Solar buildout to increase five-fold by 2050 as renewables become the ‘new baseload’, says McKinsey

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France had around 13.2GW of solar installed as of 2021. Image: Photosol.

Global solar installations are expected to increase five-fold, making up nearly half of all power generation by 2050 as renewables become the “new baseload”.

That is among the conclusions of new report published by analysis company McKinsey, which also concluded that the energy transition will need to be “significantly” accelerated if global warming is to be limited to 1.5 degrees Celsius, with warming currently set to exceed 1.7 degrees.

McKinsey’s Global Energy Perspective 2022 report, published today, has found that despite net zero targets being set by 64 countries, which account for 89% of total CO2 emissions, emissions reductions remain insufficient to limit global warming to within the 1.5 degrees ambition established in the Paris Agreement.

There remains, however, more heartening news from the world’s power sector, which continues to decarbonise. While total investment in energy sectors is set to increase by 4% year-on-year, McKinsey has forecast that these investments will head mainly towards renewables and decarbonization industries, with annual energy supply and generations investments set to double by 2035 to US$1.5 – 1.6 trillion.

By 2030, around half of the world’s power mix will originate from renewables sources, rising again to between 80 – 90% by 2050, most of which will come from solar and onshore wind.

Global solar installations are set to increase by fivefold by 2050, with solar set to become the mainstay of power generation, accounting for 43% by 2050.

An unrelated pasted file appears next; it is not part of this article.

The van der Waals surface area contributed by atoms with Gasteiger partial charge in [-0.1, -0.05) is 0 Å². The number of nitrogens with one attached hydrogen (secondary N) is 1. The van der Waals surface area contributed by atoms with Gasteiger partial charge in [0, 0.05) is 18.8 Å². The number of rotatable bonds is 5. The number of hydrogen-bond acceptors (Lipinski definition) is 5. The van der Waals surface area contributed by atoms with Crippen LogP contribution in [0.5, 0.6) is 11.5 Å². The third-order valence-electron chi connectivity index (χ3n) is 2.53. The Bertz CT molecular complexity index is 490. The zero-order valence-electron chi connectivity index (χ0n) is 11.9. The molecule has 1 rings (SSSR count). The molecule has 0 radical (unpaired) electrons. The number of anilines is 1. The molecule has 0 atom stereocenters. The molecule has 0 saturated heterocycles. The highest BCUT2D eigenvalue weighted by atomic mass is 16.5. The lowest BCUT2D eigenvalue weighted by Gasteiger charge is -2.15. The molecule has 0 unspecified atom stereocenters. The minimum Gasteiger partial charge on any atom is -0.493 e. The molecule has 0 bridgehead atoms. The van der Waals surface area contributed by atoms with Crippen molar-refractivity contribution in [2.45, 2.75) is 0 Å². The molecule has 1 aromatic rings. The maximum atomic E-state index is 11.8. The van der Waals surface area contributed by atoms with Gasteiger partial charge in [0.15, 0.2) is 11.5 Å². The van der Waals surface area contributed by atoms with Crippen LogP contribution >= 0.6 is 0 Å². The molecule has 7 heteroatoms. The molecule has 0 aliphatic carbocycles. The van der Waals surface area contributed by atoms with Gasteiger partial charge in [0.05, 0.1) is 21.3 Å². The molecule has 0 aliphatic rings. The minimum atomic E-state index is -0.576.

Solar PV will make up to 43% of total power generation by 2050. Image: McKinsey Power Model.

That growth has led McKinsey to conclude that renewables are set to become the “new baseload” of the power sector, with thermal generation shifting to a back-up role to support grid stability. With renewables accelerating, load factors are set to decline from 40% in 2019 to around 28% by 2050, representative of the significant quantities of solar and wind on the system.

As a result, flexible assets such as battery storage are to underpin the 24TW of additional generating capacity set to be added to grids by 2050, with hydrogen also set to play a significant role in grid stability.

Green hydrogen alone is set to account for 28% of power generation by 2050 and will be the main driver for additional power demand growing 42% between 2035-2050 and playing a crucial role in hard-to-abate industries, the report concludes.

Finally, global energy consumption is expected to flatten in the coming decades with an expected growth of 14% by 2050 and with electricity and hydrogen accounting for half of the total energy consumption offsetting fossil fuel lowering by 40% from 2020 to 2050.

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